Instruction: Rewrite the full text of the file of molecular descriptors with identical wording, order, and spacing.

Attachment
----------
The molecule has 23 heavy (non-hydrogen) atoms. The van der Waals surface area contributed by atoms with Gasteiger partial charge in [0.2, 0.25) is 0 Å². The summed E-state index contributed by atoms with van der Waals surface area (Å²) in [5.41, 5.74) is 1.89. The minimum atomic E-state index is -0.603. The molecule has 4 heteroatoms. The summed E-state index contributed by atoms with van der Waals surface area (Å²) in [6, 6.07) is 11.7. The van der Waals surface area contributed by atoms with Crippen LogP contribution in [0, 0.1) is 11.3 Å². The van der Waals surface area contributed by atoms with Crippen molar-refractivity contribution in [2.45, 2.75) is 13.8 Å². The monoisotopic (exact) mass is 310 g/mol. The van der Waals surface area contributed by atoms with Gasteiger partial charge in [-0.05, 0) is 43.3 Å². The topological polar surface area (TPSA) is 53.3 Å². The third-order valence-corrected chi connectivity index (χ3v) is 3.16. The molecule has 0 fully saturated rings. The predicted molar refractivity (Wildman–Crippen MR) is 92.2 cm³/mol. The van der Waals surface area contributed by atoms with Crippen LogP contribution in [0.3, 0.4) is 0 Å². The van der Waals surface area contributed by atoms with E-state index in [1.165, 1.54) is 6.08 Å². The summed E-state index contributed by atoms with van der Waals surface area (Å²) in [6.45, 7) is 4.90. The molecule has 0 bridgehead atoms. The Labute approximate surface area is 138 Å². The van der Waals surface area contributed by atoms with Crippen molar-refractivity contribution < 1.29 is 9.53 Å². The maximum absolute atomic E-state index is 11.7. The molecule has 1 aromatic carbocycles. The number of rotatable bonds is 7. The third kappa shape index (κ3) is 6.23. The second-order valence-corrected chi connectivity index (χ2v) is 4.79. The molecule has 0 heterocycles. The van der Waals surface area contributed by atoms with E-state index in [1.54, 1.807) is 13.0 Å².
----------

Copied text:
The molecule has 23 heavy (non-hydrogen) atoms. The van der Waals surface area contributed by atoms with Gasteiger partial charge in [0.2, 0.25) is 0 Å². The summed E-state index contributed by atoms with van der Waals surface area (Å²) in [5.41, 5.74) is 1.89. The minimum atomic E-state index is -0.603. The molecule has 4 heteroatoms. The summed E-state index contributed by atoms with van der Waals surface area (Å²) in [6, 6.07) is 11.7. The van der Waals surface area contributed by atoms with Crippen LogP contribution in [0, 0.1) is 11.3 Å². The van der Waals surface area contributed by atoms with Crippen molar-refractivity contribution in [2.45, 2.75) is 13.8 Å². The monoisotopic (exact) mass is 310 g/mol. The van der Waals surface area contributed by atoms with Gasteiger partial charge in [-0.05, 0) is 43.3 Å². The topological polar surface area (TPSA) is 53.3 Å². The third-order valence-corrected chi connectivity index (χ3v) is 3.16. The molecule has 0 fully saturated rings. The predicted molar refractivity (Wildman–Crippen MR) is 92.2 cm³/mol. The van der Waals surface area contributed by atoms with Crippen LogP contribution in [0.3, 0.4) is 0 Å². The van der Waals surface area contributed by atoms with E-state index in [1.165, 1.54) is 6.08 Å². The summed E-state index contributed by atoms with van der Waals surface area (Å²) in [6.45, 7) is 4.90. The molecule has 0 bridgehead atoms. The Labute approximate surface area is 138 Å². The van der Waals surface area contributed by atoms with Crippen molar-refractivity contribution < 1.29 is 9.53 Å². The maximum absolute atomic E-state index is 11.7. The molecule has 1 aromatic carbocycles. The number of rotatable bonds is 7. The third kappa shape index (κ3) is 6.23. The second-order valence-corrected chi connectivity index (χ2v) is 4.79. The molecule has 0 heterocycles. The van der Waals surface area contributed by atoms with E-state index in [1.54, 1.807) is 13.0 Å².